Nonprofit, Award-Winning Community News and Views for Windham County, Vermont • Since 2006
News

Specialist will address the climate at BUHS

WSESD board votes to retain Dr. Christopher Overtree, with one member calling the decision ‘the first step’ in attempt to move forward honestly and transparently

BRATTLEBORO—The Windham Southeast District School Board has approved a consulting contract with Dr. Christopher Overtree, who teaches at the School of Education at the University of Massachusetts at Amherst.

Also an independent consultant, he has been a specialist in school climate assessment since 2002.

At the close of their Oct. 26 meeting, board members voted to authorize Chair David Schoales to approve a contract once details are worked out.

Rep. Shaun Murphy of Guilford was the sole dissenting vote.

“I’ve done this work in all sorts of circumstances, some of them high stakes,” said Overtree, at the meeting via Zoom. He noted his “favorite opportunity” is when schools make climate assessments a priority as part of the normal process.

Mindy Haskins Rogers, who exposed sexual abuse by former Brattleboro Union High School (BUHS) teacher Zeke Hecker in a Viewpoint in The Commons in August, said she has been hearing from survivors who attended BUHS both in the past and recently.

She questioned why no public mention had been made of Overtree’s tenure as executive director at the Aloha Foundation when three counselors at Lanakila, its summer camp in Fairlee for 8- to 14-year old boys, were accused of sexual abuse dating to the 1980s.

Overtree served as executive director there from 2015 to 2020 and had been a seasonal camp counselor from 1992 to 2004.

He said it was “not appropriate” for him to share information from a former employer, although it is available in public.

However, Haskins Rogers said it is not on the Aloha Foundation website.

“I’m sure you understand some of the stakeholders have very eroded trust,” said Haskins Rogers of survivors who are now coming forward regarding BUHS abuse. “And so omitting this conversation seems really harmful to trust-building. I’m kind of shocked that you didn’t mention it to the press or in any previous meetings.”

“Not once have I ever used things I’ve learned in a district in an interview,” Overtree said. “That’s just not what a psychologist does. I would extend to all my clients the same courtesy.”

When the complaint about sexual abuse at Lanakila was received in 2016 about an incident from 1983, Overtree said he recommended to the Aloha board of trustees that an independent investigator be hired.

The organization went through that process. When it was complete, said Overtree, findings were made public.

Valley News archives reveal two letters written by the Foundation, in 2017 and 2019, after the independent investigation in which the results were made known and the Foundation apologized to parents and campers.

Board member Michelle Luetjen Green said she felt “assured” when she and other members met with Overtree and said she’d think his experience at Aloha would actually made him “an ideal candidate.”

Green called Overtree “the first step” to move forward in a way that’s “honest and transparent” and yet would serve to protect any survivor who wishes to remain anonymous.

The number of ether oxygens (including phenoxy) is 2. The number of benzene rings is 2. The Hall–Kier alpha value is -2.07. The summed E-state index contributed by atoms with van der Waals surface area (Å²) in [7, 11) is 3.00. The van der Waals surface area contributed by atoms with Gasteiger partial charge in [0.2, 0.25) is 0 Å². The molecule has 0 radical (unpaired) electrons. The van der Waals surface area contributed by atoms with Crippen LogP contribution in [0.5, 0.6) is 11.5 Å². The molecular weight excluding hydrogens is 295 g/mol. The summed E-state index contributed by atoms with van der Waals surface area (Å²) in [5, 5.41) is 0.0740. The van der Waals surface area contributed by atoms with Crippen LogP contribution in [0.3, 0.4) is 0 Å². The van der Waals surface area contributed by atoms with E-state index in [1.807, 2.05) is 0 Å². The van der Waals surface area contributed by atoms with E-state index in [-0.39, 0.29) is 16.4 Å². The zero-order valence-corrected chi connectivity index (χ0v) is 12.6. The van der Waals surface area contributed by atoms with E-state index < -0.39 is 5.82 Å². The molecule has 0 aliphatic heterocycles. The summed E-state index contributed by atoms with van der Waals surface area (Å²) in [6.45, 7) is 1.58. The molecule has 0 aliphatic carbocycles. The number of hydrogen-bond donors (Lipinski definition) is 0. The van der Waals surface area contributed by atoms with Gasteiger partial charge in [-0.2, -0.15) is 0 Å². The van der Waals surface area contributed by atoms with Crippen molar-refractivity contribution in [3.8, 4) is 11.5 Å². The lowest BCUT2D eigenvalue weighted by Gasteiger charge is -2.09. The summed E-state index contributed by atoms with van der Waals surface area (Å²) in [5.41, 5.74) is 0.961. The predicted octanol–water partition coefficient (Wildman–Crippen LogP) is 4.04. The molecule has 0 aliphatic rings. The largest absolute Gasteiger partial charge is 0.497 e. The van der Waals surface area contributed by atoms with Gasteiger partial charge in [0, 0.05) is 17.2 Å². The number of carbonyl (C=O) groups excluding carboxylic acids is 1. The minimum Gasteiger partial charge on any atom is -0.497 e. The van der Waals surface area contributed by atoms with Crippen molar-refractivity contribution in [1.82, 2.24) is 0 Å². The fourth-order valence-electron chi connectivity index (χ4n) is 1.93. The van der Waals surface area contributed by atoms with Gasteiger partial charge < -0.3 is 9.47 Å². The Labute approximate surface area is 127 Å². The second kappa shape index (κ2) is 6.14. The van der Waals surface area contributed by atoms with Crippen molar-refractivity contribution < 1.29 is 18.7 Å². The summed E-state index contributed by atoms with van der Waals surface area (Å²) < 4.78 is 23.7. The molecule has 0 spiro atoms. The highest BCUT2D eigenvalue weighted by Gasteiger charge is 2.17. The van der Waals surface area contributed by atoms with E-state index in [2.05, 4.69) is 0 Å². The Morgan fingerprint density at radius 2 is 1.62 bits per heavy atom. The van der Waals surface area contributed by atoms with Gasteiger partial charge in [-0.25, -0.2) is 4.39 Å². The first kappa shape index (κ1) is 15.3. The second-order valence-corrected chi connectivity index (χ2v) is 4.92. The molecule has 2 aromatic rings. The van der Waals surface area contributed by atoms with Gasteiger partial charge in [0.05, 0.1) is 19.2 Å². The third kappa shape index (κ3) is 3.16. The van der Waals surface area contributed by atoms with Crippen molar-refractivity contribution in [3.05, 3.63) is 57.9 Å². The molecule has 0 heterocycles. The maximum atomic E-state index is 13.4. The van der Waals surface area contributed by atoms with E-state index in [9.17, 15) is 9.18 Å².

Haskins Rogers also asked how Overtree would see his role at BUHS and how an investigation could be private if the board has full oversight of what is released and when.

“I can’t really speak to what the board would like me to consult on,” said Overtree. “They haven’t asked me to lead the investigation or define the scope.”

Rather, he said, he believes he could be helpful regarding the order of operations and noted that conducting an investigation in the right time and in the right way “is really important.”

“How it would be independent is up to the board — if they choose to hire someone, which is not me,” he said. “Unless I am asked otherwise, I don’t see myself involved in the investigation itself.”

He said he did see helping with how to share information and the timing of sharing that information.

Asked if the climate assessment would deal with the time of the allegations against Hecker or the current time, Overtree said the current time.

It would address “what kids know today,” he said, adding that students, family members, teachers, and staff members would be included. Students would be empowered to create their own process with his guidance and “ask the right kind of questions about their school.”

“A positive school climate is when good ideas go viral,” he said. “Adults can’t really make things go viral.”

Superintendent Mark Speno shared with Overtree that the district has been conducting climate assessments with students and parents via a program called Panorama since 2008 and wondered how much of a burden new assessments would create on an already taxed staff.

“I think it can be most effective when the burden is placed on the students, not in the sense of backbreaking work, but in the sense of ‘Can we leverage the investment of your students in the quality of your school climate to be excited about doing this and to collaborate with your teachers?’” Overtree said.

“Just doing it will have a positive impact [so that] you’re already doing good work,” he said. “There’s good to be had despite the possible burden, which I hope won’t be too large.”

Like what we do? Help us keep doing it!

We rely on the donations and financial support of our readers to help make The Commons available to all. Please join us today.

Originally published in The Commons issue #636 (Wednesday, October 27, 2021). This story appeared on page A1.

Share this story

Links

0

Related stories

More by Virginia Ray